Preston is a small, family-owned and operated organic farm that produces olives, orchard fruit, market produce and fresh breads in addition to wines from their estate-grown grapes. The farm's emphasis is on sustainability. Instead of a mansion, Preston is housed in an old barn next to a modest farmhouse, and the family has cut back on production to produce fewer and better varietals that thrive on the property and "capture the local character." They run their diesel tractors on used fryer oil from local restaurants, use solar power, and shred and compost most of their farm, winery and office waste.

Preston hand-sells the farm's products to local customers, stores and restaurants and sells at the local farmers' market. Inside the winery, photos of the farm's animals decorated the rustic walls and Christmas tree when we were there. Quite a contrast to Ferrari-Carano.

We did taste several wines at Preston. As at most wineries, we paid $5 each to taste but that fee was refunded with our purchase. I bought two bottles of L. Preston, a blend of three grapes, and a bottle of jug wine for Jim and Jenny. For me, one wine tasting was plenty for the day -- and I wasn't driving!

Planning your visit

With literally hundreds of wineries in the area, how do you decide which ones to visit? I asked Jenny for suggestions. She recommends obtaining a free copy of the Russian River Wine Road Map, available online and at wineries near Healdsburg. You can then use your map to do some online research ahead of time. HealdsburgWineries.com allows you to search by feature and type of wine. At wineries, you can ask one of the hospitality room workers for recommendations, particularly if you are looking for a certain type of wine.

Here are some other ideas:

1. Ask for recommendations. Managers or guests at your RV park may have their favorites.

2. Research online. For example, the Web site WineCountryGetaways.com has a number of tours to choose from. Ferrari-Carano and Preston are on the "Russian River: Dry Creek Valley Tour." Top wineries and driving directions for a nice loop drive are provided.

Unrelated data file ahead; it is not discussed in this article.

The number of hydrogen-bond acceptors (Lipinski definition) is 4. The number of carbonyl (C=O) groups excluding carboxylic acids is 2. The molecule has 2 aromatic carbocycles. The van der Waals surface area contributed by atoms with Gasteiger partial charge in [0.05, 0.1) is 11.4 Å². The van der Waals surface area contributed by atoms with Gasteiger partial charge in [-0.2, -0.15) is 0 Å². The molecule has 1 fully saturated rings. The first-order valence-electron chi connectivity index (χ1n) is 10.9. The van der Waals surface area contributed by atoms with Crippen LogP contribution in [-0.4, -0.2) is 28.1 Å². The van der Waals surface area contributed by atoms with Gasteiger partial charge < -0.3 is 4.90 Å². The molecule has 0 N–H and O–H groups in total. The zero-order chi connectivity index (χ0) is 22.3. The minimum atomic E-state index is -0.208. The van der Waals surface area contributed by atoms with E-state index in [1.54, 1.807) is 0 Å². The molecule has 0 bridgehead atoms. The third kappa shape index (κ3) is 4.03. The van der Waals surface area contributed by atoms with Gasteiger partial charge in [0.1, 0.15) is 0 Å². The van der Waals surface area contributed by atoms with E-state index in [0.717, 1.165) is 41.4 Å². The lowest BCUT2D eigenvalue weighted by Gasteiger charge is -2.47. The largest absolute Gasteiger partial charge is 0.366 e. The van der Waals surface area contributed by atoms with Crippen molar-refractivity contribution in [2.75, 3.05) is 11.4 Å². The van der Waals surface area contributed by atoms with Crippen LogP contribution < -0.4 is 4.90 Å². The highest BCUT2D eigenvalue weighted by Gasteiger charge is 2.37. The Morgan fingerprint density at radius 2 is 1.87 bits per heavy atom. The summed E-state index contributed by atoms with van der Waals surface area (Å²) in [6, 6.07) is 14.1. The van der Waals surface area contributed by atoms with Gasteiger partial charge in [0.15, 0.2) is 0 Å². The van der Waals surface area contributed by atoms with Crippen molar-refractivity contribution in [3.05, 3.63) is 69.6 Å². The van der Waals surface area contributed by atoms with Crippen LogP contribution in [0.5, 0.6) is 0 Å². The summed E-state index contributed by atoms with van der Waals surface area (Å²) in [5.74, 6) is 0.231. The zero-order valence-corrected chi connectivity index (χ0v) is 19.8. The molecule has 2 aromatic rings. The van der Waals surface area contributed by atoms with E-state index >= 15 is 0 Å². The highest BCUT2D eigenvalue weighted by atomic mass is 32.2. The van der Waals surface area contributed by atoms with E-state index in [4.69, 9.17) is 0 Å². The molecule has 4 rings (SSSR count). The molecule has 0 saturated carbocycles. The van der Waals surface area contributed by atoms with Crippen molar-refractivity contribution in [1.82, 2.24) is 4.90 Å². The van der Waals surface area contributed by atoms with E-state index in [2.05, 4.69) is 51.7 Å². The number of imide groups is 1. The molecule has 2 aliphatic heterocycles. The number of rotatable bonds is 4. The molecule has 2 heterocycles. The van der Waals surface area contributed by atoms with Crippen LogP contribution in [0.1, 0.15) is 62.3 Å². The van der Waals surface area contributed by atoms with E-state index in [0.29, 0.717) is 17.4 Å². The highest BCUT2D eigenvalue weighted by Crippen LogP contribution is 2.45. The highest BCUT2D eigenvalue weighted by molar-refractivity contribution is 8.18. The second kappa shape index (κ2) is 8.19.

3. Tour by wine type. If you have a favorite type of wine such as zinfandel or chardonnay, stop at several different wineries and sample those.

4. Decide how big. My sister, who has visited the area a few times, says, "I find the family-owned wineries the most interesting. The people talk to you and welcome you. The big ones give you a real show, but the little ones are more personal."

5. Search out the unique. Preston appeals to me because of its farming methods and other products. The Robert Young Estate Winery has a rich history; the first of the family came for the California Gold Rush and were among the first settlers in the Alexander Valley. What is now the vineyard was once a prune orchard! Jenny mentioned the historic Hop Kiln Winery, in the Russian River Valley, a 100-year-old working ranch that produced hops up until the 1950s.

6. Be prepared. There is a method to tasting wines so you fully taste each flavor and limit your consumption. WineTours.com offers articles on the art of wine-tasting as well as on safety and etiquette. You can print out a form from the Web site to use in your comparison of wines.

Whether you want to spend an afternoon or several days exploring the area and tasting wines, touring the wineries near Healdsburg and Sonoma County is a fun way to see this beautiful area. You can also visit the Armstrong Redwoods, drive to Bodega Bay on the coast, visit the Charles Schultz Museum in Santa Rosa (see Alice Zyetz's column, "Good Grief, Charlie Brown! You Have a Museum"), or my favorite thing to do when I'm anywhere near the area -- take a mud bath in Calistoga!

RESOURCES

RV parks

Locate RV parks by doing an online search by county or by checking your campground directory. Last year we stayed at River Bend RV Park in Forestville, along the Russian River. Friends have recommended the Sonoma County Fairgrounds in Santa Rosa, which offers reasonable rates and camping club discounts. Members of the Elks club can camp at Elks lodges in Petaluma and Napa. RV spaces at Napa Elks are small and limited, but the campground provides the only RV camping we could find in Napa Valley other than a state park near Calistoga, which is for small rigs only.

I recommend leaving your RV in the campground and driving your tow vehicle (or "toad") while touring wineries if you can. The parking lots at some wineries can accommodate an RV but many cannot.

More Web sites

Information on Napa Valley wineries
An online map of wine valleys and roads near Healdsburg
Healdsburg area information, or stop in at the Healdsburg Visitors Bureau at 217 Healdsburg Ave. (707-433-6935).

Jaimie Hall-Bruzenak
1/18/08